One of the most extraordinary contributors to America’s architectural lexicon, John Lautner’s body of work in Palm Springs is unique from a perspective of design, materials, siting and engineering.  The Arthur Elrod residence and the Bob Hope residence in this desert enclave are among America’s most important houses.  John  Porter Clark , a traditionally trained architect, turned towards the new modernism embarking on “the design of houses more compatible with the design of automobiles”.  His 1939 home is a corrugated metal box resting on pilates.  Deep in a grove of eucalyptus trees it was sited to best command the broad mountain panorama.
Professional Park, a delightful and serene office complex created by Donald Wexler is California’s first commercial condominium development. It exemplifies a continuum of good design that weaves profound connections from the past.  Wexler is a believer in steel as an ideal building material for the desert and his “home-system” in Palm Springs is one of the midcentury’s most unique.
It is easy today to cruise around in search of the fun period of architecture in Palm Springs where the mild desert climate allow walls of glass, open carports and indoor-outdoor living.  Houses with dramatic rooflines, innovative blends of materials and experimental trends of the midcentury, line the streets of this chic seasonal village of the 1960s, much due to the father/son team of George and Robert Alexander who built more than two thousand five hundred single family homes. It is safe to guess that more than 90 percent of the Alexander style homes are essentially the same floor plan, in three sizes, yet one would be hard pressed to notice the similarity from the street outside.  Each front elevation presents its own unique facade and combination of finishes.  And, while they seem to be rectangular ranch style homes — in fact, the basic plan is a perfect square.  The designer would “turn” the same plan on a different plot of land ….. and thus, a side entrance front door in one version, turned clockwise 90 degrees, became a street facing front door across the street or down the block, each bursting with new ideas.  The Alexanders’ influenced housing throughout the country by hiring architects for their “merchant housing” tracts, rather than simply adapting standards or available blueprints as was common practice with tract building.
Primarily, Palm Springs seasonal homeowners were businessmen and professionals who took back to their places of permanent residence, the design innovations they discovered in the desert town.  Anyone over forty years of age, most anywhere in the world, including Sri Lanka, can recall today the “California Style” or the “American Style” homes that blossomed throughout the  middle years of the 1900s..
Architect Stewart Williams’ residential work gives the distinct expression of his belief that the “environment is an important part of life” conveying his philosophy of bringing the desert into the architecture rather than placing the architecture on the desert.  This philosophy is very evident in a home, the Edris Residence, which he deftly placed among cascading boulders in a humble union of ancient landscape and midcentury 1953 architecture.  The site carries on as a safe haven to generations of desert plants, birds and beasts as much as the house is an elegant, gracious habitat for its human occupants.
Numerous architects were busy as the region grew. William F. Cody a visionary in the truest sense, was one of the most distinctive. Noted for elegance and a finely engineered “thin-ness”, Cody interpreted the modern idiom with daring and inventive zeal.  Faithful to the ideal of “less is more”, much of his architecture is minimalism that skillfully challenges indoor/outdoor boundaries.  The work ranges from a simple, sophisticated gas station to luxurious custom built homes.  Called “the architect’s architect” by his peers, Cody’s sophisticated designs are detailed and complex…. a rigorous, disciplined architecture with a genial sense of space.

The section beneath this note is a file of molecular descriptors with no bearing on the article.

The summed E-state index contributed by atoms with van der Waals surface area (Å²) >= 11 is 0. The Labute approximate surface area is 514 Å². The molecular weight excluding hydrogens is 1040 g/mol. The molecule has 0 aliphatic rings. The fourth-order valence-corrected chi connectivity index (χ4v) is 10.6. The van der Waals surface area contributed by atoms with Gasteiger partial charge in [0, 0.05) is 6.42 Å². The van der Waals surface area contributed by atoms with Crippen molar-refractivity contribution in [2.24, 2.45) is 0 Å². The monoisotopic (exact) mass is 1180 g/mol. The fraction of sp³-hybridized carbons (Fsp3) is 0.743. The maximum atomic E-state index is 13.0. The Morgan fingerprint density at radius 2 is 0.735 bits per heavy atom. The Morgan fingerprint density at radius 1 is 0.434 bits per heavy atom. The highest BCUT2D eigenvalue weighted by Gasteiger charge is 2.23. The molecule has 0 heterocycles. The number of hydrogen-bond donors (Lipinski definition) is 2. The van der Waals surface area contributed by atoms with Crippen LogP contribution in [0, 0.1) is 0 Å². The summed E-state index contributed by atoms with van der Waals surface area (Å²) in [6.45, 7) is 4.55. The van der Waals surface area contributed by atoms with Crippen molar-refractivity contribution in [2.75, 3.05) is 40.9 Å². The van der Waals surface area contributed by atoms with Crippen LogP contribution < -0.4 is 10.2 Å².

Midcentury modern design has been instrumental to Palm Springs economic and tourism renaissance as a desert resort. Its pure form and timeless values are being found anew in homes and fashion. Each February, the Palm Springs Modernism Show  rekindles the town’s top tourism attractions with informative symposia and “retro” period parties benefiting architectural heritage preservation groups upon whom has fallen the challenge of educating citizens and city planners to preserve the unique heritage.  It is a task on which preservation groups labor daily as property developers proceed with unwise and speculative development which has frequently resulted in the demolition or alteration of historic properties.  Some properties have been “demolished through neglect” by financially strapped owners.  Nevertheless, there is reason to be optimistic.  Increasingly, Palm Springs architectural riches are being promoted by the Palm Springs Bureau of Tourism to a broader audience   of cultural tourists.  Robert Imber’s intensive tours interpret the architecture to thousands of visitors.  The National Trust for Historic Preservation has named Palm Springs to its list of America’s Dozen Distinctive Destinations.
IF YOU GO:
Palm Springs is a two hour drive east from Los Angeles or a 1 hour 20 minute flight  south from San Francisco. High season for tourism is January — May with mild temperatures.
WHAT  TO  DO:
To immerse in midcentury modernism, visit during Modernism Week, a ten-day festival in mid-February.  The event includes house tours organized by the Art Museum, talks by architects and designers.
The Modernism Show is a week-end sale of vintage furniture and decorative arts.
Architecture buffs must not miss Robert Imber’s Intensive Tour.  Reserve far in advance as tours fill up fast.
Do not fail to ride the spectacular Aerial  Tramway which rises from the desert, in just 10 minutes, to a 8,500 ft. mountain-top alpine forest with cougars, coyotes and other wildlife.
WHERE TO STAY
Boutique hotels and eclectic Inns abound.  The personality and flavor of these historic building shine through as guests arrive.
– Lakshman Ratnapala